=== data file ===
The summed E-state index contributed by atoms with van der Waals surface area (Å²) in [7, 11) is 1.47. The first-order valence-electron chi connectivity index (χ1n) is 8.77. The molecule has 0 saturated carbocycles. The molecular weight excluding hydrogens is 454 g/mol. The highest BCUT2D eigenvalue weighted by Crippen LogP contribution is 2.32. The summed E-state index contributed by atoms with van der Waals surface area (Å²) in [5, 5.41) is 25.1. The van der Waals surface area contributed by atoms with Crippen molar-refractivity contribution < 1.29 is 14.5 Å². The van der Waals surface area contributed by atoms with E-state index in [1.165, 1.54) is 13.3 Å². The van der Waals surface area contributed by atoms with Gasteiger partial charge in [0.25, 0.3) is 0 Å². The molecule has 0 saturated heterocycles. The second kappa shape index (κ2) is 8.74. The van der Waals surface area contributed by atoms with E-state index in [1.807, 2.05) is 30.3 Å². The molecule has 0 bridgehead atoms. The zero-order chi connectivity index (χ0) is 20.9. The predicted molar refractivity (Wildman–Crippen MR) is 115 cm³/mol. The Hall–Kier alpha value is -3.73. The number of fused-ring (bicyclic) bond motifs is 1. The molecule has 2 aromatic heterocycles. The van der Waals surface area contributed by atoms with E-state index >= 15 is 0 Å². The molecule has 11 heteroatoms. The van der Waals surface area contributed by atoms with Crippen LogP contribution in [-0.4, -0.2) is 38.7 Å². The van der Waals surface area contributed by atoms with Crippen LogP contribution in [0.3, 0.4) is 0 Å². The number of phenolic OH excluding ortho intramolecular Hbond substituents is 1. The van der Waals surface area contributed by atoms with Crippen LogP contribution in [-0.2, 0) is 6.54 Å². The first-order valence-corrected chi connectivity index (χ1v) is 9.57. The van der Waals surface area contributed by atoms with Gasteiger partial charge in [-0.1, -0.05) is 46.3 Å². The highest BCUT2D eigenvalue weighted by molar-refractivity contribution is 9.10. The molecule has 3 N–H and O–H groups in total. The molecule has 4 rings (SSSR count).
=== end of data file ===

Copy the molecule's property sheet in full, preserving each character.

The summed E-state index contributed by atoms with van der Waals surface area (Å²) in [7, 11) is 1.47. The first-order valence-electron chi connectivity index (χ1n) is 8.77. The molecule has 0 saturated carbocycles. The molecular weight excluding hydrogens is 454 g/mol. The highest BCUT2D eigenvalue weighted by Crippen LogP contribution is 2.32. The summed E-state index contributed by atoms with van der Waals surface area (Å²) in [5, 5.41) is 25.1. The van der Waals surface area contributed by atoms with Crippen molar-refractivity contribution < 1.29 is 14.5 Å². The van der Waals surface area contributed by atoms with E-state index in [1.165, 1.54) is 13.3 Å². The van der Waals surface area contributed by atoms with Gasteiger partial charge in [0.25, 0.3) is 0 Å². The molecule has 0 saturated heterocycles. The second kappa shape index (κ2) is 8.74. The van der Waals surface area contributed by atoms with E-state index in [1.807, 2.05) is 30.3 Å². The molecule has 0 bridgehead atoms. The zero-order chi connectivity index (χ0) is 20.9. The predicted molar refractivity (Wildman–Crippen MR) is 115 cm³/mol. The Hall–Kier alpha value is -3.73. The number of fused-ring (bicyclic) bond motifs is 1. The molecule has 2 aromatic heterocycles. The van der Waals surface area contributed by atoms with E-state index >= 15 is 0 Å². The molecule has 11 heteroatoms. The van der Waals surface area contributed by atoms with Crippen LogP contribution in [-0.4, -0.2) is 38.7 Å². The van der Waals surface area contributed by atoms with Crippen LogP contribution in [0.3, 0.4) is 0 Å². The number of phenolic OH excluding ortho intramolecular Hbond substituents is 1. The van der Waals surface area contributed by atoms with Crippen LogP contribution in [-0.2, 0) is 6.54 Å². The first-order valence-corrected chi connectivity index (χ1v) is 9.57. The van der Waals surface area contributed by atoms with Gasteiger partial charge in [-0.1, -0.05) is 46.3 Å². The highest BCUT2D eigenvalue weighted by molar-refractivity contribution is 9.10. The molecule has 3 N–H and O–H groups in total. The molecule has 4 rings (SSSR count).